WorkSafe Victoria releases guidance on AED use
According to WorkSafe Victoria, a cardiac arrest is when a person’s heart suddenly stops pumping and can happen to anyone regardless of age or health. It is treated with cardiopulmonary resuscitation (CPR) or defibrillation using AEDs.
AEDs send a measured electric shock through a person’s heart, with the aim of returning the heart to its regular rhythm once electrical activity resumes. They will not administer a shock to a person’s heart if it is not necessary and the latest AEDs guide operators on their proper use via voice prompts and pictures.
As a result, workers can safely help someone suffering cardiac arrest, knowing that they cannot cause any more harm to the patient, but may save their life.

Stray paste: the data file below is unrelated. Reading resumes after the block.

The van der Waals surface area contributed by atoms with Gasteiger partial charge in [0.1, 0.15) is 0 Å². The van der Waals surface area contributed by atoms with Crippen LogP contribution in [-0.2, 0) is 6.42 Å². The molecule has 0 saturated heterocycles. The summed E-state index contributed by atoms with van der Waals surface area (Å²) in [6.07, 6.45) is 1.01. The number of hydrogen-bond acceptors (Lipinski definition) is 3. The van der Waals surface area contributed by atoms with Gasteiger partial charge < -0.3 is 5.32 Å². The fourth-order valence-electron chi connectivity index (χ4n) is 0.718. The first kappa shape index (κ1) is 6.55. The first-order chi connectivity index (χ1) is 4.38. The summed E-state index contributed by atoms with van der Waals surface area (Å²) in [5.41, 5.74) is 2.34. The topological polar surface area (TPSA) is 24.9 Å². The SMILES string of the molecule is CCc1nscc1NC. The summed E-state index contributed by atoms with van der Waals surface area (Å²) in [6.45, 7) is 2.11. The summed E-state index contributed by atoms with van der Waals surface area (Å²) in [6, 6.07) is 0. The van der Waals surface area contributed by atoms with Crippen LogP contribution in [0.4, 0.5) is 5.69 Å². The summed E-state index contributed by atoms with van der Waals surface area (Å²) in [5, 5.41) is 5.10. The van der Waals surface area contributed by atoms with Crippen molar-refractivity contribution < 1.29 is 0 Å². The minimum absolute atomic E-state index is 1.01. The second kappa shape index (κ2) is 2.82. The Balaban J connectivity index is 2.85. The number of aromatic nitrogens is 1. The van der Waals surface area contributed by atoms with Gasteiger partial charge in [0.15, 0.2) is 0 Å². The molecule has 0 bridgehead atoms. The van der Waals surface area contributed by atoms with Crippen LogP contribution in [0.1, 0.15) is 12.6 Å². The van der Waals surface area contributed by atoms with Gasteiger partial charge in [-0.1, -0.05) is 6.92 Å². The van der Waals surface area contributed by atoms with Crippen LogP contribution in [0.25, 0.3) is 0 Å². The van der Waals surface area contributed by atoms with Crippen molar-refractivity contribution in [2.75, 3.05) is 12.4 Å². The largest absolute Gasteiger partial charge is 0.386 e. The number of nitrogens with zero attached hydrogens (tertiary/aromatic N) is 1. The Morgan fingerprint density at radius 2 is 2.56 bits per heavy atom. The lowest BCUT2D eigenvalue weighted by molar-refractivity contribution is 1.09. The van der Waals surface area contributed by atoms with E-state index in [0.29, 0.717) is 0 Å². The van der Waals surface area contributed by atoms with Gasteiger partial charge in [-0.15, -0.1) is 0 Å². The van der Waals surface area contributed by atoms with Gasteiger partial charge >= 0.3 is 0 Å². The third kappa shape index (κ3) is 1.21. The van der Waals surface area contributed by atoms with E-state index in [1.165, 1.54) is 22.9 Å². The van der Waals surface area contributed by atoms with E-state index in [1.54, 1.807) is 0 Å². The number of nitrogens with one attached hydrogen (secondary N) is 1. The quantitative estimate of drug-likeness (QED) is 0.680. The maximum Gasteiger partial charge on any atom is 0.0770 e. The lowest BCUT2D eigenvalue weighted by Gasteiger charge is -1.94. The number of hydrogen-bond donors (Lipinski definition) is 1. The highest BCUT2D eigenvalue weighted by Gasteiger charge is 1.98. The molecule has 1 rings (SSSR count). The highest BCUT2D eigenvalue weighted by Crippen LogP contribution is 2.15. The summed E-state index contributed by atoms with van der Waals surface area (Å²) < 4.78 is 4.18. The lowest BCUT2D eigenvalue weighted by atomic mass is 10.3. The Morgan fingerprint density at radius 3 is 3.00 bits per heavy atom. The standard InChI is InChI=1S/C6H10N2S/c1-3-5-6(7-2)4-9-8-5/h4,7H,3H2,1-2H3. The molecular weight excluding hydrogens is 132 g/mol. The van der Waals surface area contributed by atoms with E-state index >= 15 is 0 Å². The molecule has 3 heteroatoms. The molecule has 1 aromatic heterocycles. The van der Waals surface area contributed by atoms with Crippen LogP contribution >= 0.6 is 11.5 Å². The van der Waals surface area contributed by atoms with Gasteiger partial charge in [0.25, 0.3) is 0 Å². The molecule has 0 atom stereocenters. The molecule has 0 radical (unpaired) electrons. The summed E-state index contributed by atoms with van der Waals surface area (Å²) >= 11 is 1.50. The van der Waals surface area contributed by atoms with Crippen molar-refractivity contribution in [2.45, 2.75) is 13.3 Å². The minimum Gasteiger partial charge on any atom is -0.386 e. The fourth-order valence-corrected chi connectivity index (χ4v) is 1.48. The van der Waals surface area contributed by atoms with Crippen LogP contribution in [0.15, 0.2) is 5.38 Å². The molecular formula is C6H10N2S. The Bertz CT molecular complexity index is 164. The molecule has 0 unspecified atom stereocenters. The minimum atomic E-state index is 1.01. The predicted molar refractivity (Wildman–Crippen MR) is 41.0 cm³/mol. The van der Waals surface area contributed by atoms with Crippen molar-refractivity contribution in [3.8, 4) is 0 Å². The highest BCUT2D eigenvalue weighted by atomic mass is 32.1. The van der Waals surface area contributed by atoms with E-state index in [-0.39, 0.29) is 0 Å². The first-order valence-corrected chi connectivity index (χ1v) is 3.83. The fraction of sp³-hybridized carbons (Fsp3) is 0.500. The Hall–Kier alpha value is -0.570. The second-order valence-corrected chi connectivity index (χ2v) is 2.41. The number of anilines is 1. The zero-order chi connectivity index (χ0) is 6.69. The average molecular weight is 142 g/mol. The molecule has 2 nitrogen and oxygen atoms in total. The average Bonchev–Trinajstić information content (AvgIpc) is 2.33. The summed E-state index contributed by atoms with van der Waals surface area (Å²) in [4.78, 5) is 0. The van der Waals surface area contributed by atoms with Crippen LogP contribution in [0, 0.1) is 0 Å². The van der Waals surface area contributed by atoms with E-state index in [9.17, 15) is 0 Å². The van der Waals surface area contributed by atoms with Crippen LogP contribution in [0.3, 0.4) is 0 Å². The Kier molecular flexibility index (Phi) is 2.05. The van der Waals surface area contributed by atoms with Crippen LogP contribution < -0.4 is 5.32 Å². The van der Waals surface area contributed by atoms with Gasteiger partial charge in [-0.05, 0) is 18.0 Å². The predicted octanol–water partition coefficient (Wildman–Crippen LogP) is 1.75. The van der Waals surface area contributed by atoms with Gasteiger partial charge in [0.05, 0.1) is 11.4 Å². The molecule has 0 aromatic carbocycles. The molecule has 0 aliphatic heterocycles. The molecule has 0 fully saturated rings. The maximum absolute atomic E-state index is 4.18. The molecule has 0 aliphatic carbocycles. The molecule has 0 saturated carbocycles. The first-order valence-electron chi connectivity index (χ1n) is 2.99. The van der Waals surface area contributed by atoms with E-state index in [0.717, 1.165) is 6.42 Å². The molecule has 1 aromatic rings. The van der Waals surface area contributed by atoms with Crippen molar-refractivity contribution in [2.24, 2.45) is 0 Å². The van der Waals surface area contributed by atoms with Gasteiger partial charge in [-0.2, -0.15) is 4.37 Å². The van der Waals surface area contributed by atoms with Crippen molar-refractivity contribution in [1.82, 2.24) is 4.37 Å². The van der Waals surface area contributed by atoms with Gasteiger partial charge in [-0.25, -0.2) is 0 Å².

WorkSafe Victoria’s Health and Safety Executive Director, Julie Nielsen, urged employers to consider installing an AED as a risk control measure.
“Very few people survive a cardiac arrest without swift assistance and the use of an AED might be the difference between life and death,” Nielsen said. “Anyone can use an AED. You do not need specialised training, but you do need access to one to save a life.”
Ambulance Victoria attended 6434 cardiac arrests in 2017–18 and 82 of those patients were successfully defibrillated with a publicly available AED. Currently around 19,000 AEDs are installed in locations across Victoria, but many workplaces still do not have the device, WorkSafe Victoria said.
To help employers effectively install AEDs in their workplace, WorkSafe Victoria suggests:
- putting the AEDs in a well-known, accessible and visible location;
- ensuring they are properly set up and ready to use;
- registering AEDs with Ambulance Victoria to enhance ease of access;
- demonstrating use of AEDs to staff;
- performing routine maintenance on the device.
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